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We have our own well now, with cisterns for pressure when the pump is off.  The cisterns also collect rainwater from the shed roof next to them, and we use that water for the house as well as the garden (we've had some issues to iron out with silt coming in from both roof and well at different times, but we seem to have ironed those out).  It was quite the investment, though, but necessary due to our dismal water pressure and normally dry summers during which watering needs are sky-high.  We are hoping soon to connect much of our household waste water to a gray water system which will ease our summer water use even further.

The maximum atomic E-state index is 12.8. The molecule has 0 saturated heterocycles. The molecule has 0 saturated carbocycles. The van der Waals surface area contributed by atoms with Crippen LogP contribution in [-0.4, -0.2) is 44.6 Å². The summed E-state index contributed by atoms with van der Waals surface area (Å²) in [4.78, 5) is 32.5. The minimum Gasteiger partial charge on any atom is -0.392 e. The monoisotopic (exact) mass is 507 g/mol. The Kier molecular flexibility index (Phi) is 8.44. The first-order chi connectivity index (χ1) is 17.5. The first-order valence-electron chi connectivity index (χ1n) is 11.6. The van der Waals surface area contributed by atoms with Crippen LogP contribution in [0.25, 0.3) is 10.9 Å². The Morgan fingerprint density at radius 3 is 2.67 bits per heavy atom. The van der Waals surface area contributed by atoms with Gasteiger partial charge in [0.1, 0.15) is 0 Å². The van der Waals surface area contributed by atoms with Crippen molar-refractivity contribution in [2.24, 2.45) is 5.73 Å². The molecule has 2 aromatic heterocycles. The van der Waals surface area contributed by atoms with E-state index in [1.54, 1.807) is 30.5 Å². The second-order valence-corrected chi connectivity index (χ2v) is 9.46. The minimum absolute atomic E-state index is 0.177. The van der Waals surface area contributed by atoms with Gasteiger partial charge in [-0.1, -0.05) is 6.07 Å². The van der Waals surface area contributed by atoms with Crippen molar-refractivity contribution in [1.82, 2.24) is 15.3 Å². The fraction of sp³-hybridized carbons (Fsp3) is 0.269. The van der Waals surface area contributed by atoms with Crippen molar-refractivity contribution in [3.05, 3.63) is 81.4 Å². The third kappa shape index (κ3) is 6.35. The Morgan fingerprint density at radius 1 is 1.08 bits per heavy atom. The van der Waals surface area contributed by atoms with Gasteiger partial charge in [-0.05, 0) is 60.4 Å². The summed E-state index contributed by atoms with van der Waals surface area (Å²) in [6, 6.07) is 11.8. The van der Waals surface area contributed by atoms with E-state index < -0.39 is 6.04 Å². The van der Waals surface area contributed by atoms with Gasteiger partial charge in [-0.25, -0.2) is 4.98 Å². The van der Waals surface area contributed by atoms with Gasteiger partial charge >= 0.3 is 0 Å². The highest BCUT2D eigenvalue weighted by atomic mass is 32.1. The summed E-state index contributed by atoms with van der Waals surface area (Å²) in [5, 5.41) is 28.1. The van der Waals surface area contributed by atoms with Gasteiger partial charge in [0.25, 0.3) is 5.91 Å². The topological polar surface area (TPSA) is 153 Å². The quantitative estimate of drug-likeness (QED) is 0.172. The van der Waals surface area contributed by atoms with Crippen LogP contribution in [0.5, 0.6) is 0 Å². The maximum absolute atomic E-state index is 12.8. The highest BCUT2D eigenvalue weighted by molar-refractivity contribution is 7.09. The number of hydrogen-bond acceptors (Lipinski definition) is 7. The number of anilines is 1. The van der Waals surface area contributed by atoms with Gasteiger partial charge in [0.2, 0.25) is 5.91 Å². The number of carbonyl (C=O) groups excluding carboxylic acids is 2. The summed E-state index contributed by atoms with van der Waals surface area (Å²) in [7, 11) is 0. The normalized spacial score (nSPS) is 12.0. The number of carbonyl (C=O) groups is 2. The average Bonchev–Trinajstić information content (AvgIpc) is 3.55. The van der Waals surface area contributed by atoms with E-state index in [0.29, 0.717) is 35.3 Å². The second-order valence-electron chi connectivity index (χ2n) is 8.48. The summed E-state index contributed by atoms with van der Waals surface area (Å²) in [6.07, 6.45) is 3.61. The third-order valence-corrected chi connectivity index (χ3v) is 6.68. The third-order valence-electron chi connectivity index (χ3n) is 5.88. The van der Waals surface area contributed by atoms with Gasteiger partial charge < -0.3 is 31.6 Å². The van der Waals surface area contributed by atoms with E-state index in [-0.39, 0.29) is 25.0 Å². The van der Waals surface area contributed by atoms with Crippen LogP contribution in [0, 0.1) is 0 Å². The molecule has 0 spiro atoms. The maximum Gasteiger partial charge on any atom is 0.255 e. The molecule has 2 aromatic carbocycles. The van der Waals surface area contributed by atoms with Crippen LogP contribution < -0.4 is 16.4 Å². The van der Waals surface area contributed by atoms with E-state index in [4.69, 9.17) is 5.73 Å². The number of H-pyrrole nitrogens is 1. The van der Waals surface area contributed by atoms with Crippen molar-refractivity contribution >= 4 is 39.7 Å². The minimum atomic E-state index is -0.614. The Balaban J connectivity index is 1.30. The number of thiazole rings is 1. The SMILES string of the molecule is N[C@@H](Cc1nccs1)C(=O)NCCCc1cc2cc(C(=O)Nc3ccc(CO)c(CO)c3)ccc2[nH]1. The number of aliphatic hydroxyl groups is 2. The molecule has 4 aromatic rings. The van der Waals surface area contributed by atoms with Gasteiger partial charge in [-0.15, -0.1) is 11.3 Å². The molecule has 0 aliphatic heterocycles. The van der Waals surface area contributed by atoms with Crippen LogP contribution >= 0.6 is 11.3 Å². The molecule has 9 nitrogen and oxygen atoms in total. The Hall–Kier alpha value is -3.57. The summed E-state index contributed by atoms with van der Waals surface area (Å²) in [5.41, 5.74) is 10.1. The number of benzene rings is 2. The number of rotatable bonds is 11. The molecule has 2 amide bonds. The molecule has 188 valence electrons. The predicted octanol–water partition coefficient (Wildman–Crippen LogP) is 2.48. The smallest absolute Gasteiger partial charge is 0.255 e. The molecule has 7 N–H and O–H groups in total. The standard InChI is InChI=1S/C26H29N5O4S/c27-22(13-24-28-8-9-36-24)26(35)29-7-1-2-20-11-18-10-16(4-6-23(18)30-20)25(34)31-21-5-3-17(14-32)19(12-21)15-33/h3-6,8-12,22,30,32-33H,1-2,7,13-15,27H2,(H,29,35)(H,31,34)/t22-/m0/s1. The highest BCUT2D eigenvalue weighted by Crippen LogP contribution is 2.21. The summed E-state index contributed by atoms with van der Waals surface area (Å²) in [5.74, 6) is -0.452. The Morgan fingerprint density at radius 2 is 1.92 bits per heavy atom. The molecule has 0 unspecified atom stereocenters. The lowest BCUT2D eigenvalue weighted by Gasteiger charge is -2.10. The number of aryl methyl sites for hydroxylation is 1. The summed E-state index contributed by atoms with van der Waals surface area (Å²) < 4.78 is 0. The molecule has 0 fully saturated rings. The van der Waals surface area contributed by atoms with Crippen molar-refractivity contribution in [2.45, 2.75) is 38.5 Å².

For now, our "water" bill is in our electric bill, which was quite reasonable this winter.


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#12 of 38 Old 03-05-2013, 07:16 AM
 
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An actual brick is a bad idea because it can fall apart, but something like a plastic jug is good. We did that in our old place... that reminds me, we need to do it again!

 

I have no great suggestions. :( 

 

Do you need to do anything specific before you put the jug in the tank, besides fill it with gravel or something? I would like to try that, as it seems we might be paying too much for our water. (But I'm not sure, this is only the first time we've ever paid our own utilities.)


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#13 of 38 Old 03-05-2013, 07:48 AM